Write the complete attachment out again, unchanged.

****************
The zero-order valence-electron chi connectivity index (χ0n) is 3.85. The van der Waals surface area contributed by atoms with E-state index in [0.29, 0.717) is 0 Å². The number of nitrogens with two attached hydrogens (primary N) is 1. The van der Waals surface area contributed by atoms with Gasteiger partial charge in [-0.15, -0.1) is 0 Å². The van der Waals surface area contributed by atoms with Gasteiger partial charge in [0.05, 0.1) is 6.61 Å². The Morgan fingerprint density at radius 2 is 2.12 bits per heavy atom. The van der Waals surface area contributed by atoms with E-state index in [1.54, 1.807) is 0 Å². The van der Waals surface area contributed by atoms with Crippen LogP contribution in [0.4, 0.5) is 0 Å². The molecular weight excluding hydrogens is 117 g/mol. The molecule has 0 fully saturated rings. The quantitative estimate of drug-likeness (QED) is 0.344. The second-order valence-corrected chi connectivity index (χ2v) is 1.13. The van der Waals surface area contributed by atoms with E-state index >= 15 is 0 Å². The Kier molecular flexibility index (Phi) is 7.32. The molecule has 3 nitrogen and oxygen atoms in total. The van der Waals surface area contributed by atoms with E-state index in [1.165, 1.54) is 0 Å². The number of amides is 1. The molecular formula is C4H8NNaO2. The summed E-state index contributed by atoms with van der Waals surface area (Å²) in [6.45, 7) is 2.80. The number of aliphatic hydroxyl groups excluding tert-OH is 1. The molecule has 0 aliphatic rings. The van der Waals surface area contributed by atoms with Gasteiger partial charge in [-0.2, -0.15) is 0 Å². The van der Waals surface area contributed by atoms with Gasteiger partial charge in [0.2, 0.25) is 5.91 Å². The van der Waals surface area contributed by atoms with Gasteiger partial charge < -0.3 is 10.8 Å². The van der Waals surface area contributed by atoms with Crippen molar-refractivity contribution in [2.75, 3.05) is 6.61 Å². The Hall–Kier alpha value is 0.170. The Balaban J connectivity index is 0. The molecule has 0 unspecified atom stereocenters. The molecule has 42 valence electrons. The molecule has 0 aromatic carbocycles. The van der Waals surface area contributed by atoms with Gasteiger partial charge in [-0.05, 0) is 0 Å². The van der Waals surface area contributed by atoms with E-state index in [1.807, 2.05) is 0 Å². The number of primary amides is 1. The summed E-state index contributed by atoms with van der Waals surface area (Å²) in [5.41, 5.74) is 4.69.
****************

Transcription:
The zero-order valence-electron chi connectivity index (χ0n) is 3.85. The van der Waals surface area contributed by atoms with E-state index in [0.29, 0.717) is 0 Å². The number of nitrogens with two attached hydrogens (primary N) is 1. The van der Waals surface area contributed by atoms with Gasteiger partial charge in [-0.15, -0.1) is 0 Å². The van der Waals surface area contributed by atoms with Gasteiger partial charge in [0.05, 0.1) is 6.61 Å². The Morgan fingerprint density at radius 2 is 2.12 bits per heavy atom. The van der Waals surface area contributed by atoms with E-state index in [1.54, 1.807) is 0 Å². The van der Waals surface area contributed by atoms with Crippen LogP contribution in [0.4, 0.5) is 0 Å². The molecular weight excluding hydrogens is 117 g/mol. The molecule has 0 fully saturated rings. The quantitative estimate of drug-likeness (QED) is 0.344. The second-order valence-corrected chi connectivity index (χ2v) is 1.13. The van der Waals surface area contributed by atoms with E-state index >= 15 is 0 Å². The Kier molecular flexibility index (Phi) is 7.32. The molecule has 3 nitrogen and oxygen atoms in total. The van der Waals surface area contributed by atoms with E-state index in [1.165, 1.54) is 0 Å². The number of amides is 1. The molecular formula is C4H8NNaO2. The summed E-state index contributed by atoms with van der Waals surface area (Å²) in [6.45, 7) is 2.80. The number of aliphatic hydroxyl groups excluding tert-OH is 1. The molecule has 0 aliphatic rings. The van der Waals surface area contributed by atoms with Gasteiger partial charge in [-0.2, -0.15) is 0 Å². The van der Waals surface area contributed by atoms with Gasteiger partial charge in [0.2, 0.25) is 5.91 Å². The van der Waals surface area contributed by atoms with Gasteiger partial charge < -0.3 is 10.8 Å². The van der Waals surface area contributed by atoms with Crippen molar-refractivity contribution in [2.75, 3.05) is 6.61 Å². The Hall–Kier alpha value is 0.170. The Balaban J connectivity index is 0. The molecule has 0 unspecified atom stereocenters. The molecule has 42 valence electrons. The molecule has 0 aromatic carbocycles. The van der Waals surface area contributed by atoms with Gasteiger partial charge in [-0.05, 0) is 0 Å². The van der Waals surface area contributed by atoms with E-state index in [1.807, 2.05) is 0 Å². The number of primary amides is 1. The summed E-state index contributed by atoms with van der Waals surface area (Å²) in [5.41, 5.74) is 4.69.